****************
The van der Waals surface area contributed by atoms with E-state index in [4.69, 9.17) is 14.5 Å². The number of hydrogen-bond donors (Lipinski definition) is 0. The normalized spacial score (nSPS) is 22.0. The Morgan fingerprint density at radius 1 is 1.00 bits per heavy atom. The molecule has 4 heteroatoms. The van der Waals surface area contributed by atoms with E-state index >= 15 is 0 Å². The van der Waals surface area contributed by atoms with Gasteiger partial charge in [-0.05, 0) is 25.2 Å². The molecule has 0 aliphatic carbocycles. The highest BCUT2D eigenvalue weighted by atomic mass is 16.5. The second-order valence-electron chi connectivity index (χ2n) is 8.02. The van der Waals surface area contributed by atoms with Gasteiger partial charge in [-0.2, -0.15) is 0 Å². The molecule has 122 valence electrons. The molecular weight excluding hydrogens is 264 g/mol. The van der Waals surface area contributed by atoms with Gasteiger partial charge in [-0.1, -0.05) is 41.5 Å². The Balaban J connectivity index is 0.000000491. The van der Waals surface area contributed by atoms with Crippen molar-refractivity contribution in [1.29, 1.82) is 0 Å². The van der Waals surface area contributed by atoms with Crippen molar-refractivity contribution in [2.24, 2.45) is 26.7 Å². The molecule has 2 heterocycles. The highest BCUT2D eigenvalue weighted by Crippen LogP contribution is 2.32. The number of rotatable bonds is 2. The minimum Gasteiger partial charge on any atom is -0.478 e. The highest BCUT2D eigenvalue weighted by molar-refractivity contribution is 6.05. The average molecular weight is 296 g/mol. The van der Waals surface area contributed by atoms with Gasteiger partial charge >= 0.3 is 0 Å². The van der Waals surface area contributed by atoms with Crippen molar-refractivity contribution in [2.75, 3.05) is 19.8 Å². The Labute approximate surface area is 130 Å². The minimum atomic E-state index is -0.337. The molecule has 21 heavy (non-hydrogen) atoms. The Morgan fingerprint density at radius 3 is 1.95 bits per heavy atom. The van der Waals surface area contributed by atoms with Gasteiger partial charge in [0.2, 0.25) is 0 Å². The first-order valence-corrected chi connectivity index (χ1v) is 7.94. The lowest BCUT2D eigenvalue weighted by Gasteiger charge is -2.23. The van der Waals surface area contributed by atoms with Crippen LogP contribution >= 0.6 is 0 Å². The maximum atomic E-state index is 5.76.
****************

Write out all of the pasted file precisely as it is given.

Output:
The van der Waals surface area contributed by atoms with E-state index in [4.69, 9.17) is 14.5 Å². The number of hydrogen-bond donors (Lipinski definition) is 0. The normalized spacial score (nSPS) is 22.0. The Morgan fingerprint density at radius 1 is 1.00 bits per heavy atom. The molecule has 4 heteroatoms. The van der Waals surface area contributed by atoms with E-state index >= 15 is 0 Å². The van der Waals surface area contributed by atoms with Gasteiger partial charge in [-0.05, 0) is 25.2 Å². The molecule has 0 aliphatic carbocycles. The highest BCUT2D eigenvalue weighted by atomic mass is 16.5. The second-order valence-electron chi connectivity index (χ2n) is 8.02. The van der Waals surface area contributed by atoms with Gasteiger partial charge in [-0.2, -0.15) is 0 Å². The molecule has 122 valence electrons. The molecular weight excluding hydrogens is 264 g/mol. The van der Waals surface area contributed by atoms with Gasteiger partial charge in [-0.1, -0.05) is 41.5 Å². The Balaban J connectivity index is 0.000000491. The van der Waals surface area contributed by atoms with Crippen molar-refractivity contribution in [1.29, 1.82) is 0 Å². The van der Waals surface area contributed by atoms with Crippen molar-refractivity contribution in [2.24, 2.45) is 26.7 Å². The molecule has 2 heterocycles. The highest BCUT2D eigenvalue weighted by Crippen LogP contribution is 2.32. The number of rotatable bonds is 2. The minimum Gasteiger partial charge on any atom is -0.478 e. The highest BCUT2D eigenvalue weighted by molar-refractivity contribution is 6.05. The average molecular weight is 296 g/mol. The van der Waals surface area contributed by atoms with Gasteiger partial charge >= 0.3 is 0 Å². The van der Waals surface area contributed by atoms with Crippen molar-refractivity contribution in [2.75, 3.05) is 19.8 Å². The Labute approximate surface area is 130 Å². The minimum atomic E-state index is -0.337. The molecule has 21 heavy (non-hydrogen) atoms. The Morgan fingerprint density at radius 3 is 1.95 bits per heavy atom. The van der Waals surface area contributed by atoms with Gasteiger partial charge in [0.2, 0.25) is 0 Å². The first-order valence-corrected chi connectivity index (χ1v) is 7.94. The lowest BCUT2D eigenvalue weighted by Gasteiger charge is -2.23. The van der Waals surface area contributed by atoms with Crippen LogP contribution >= 0.6 is 0 Å². The maximum atomic E-state index is 5.76.